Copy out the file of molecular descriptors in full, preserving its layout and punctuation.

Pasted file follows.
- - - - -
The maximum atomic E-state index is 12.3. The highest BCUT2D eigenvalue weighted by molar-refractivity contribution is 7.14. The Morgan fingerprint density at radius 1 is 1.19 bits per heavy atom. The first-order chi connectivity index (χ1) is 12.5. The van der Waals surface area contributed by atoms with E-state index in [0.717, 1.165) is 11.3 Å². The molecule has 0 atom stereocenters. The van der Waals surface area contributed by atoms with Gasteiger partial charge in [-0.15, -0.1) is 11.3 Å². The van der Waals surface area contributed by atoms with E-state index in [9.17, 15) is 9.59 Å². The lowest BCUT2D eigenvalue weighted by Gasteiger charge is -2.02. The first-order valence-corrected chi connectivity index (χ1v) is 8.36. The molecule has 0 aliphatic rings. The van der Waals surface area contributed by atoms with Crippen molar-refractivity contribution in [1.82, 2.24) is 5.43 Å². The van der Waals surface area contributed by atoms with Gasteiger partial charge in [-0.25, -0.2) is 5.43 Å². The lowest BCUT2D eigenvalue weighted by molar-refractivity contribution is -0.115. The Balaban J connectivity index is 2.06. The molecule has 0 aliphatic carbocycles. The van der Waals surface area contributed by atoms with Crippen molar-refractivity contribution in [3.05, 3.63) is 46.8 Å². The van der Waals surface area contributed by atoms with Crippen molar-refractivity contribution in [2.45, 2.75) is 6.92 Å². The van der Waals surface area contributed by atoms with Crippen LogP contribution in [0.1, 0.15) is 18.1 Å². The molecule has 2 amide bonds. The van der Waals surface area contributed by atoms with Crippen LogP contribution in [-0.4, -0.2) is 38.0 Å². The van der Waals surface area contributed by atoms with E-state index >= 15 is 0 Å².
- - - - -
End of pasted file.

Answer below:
The maximum atomic E-state index is 12.3. The highest BCUT2D eigenvalue weighted by molar-refractivity contribution is 7.14. The Morgan fingerprint density at radius 1 is 1.19 bits per heavy atom. The first-order chi connectivity index (χ1) is 12.5. The van der Waals surface area contributed by atoms with E-state index in [0.717, 1.165) is 11.3 Å². The molecule has 0 atom stereocenters. The van der Waals surface area contributed by atoms with Gasteiger partial charge in [-0.15, -0.1) is 11.3 Å². The van der Waals surface area contributed by atoms with E-state index in [9.17, 15) is 9.59 Å². The lowest BCUT2D eigenvalue weighted by Gasteiger charge is -2.02. The first-order valence-corrected chi connectivity index (χ1v) is 8.36. The molecule has 0 aliphatic rings. The van der Waals surface area contributed by atoms with Crippen molar-refractivity contribution in [1.82, 2.24) is 5.43 Å². The van der Waals surface area contributed by atoms with Gasteiger partial charge in [-0.25, -0.2) is 5.43 Å². The lowest BCUT2D eigenvalue weighted by molar-refractivity contribution is -0.115. The Balaban J connectivity index is 2.06. The molecule has 0 aliphatic carbocycles. The van der Waals surface area contributed by atoms with Crippen molar-refractivity contribution in [3.05, 3.63) is 46.8 Å². The van der Waals surface area contributed by atoms with Crippen molar-refractivity contribution in [2.45, 2.75) is 6.92 Å². The van der Waals surface area contributed by atoms with Crippen LogP contribution in [0.1, 0.15) is 18.1 Å². The molecule has 2 amide bonds. The van der Waals surface area contributed by atoms with Crippen LogP contribution in [-0.4, -0.2) is 38.0 Å². The van der Waals surface area contributed by atoms with E-state index >= 15 is 0 Å².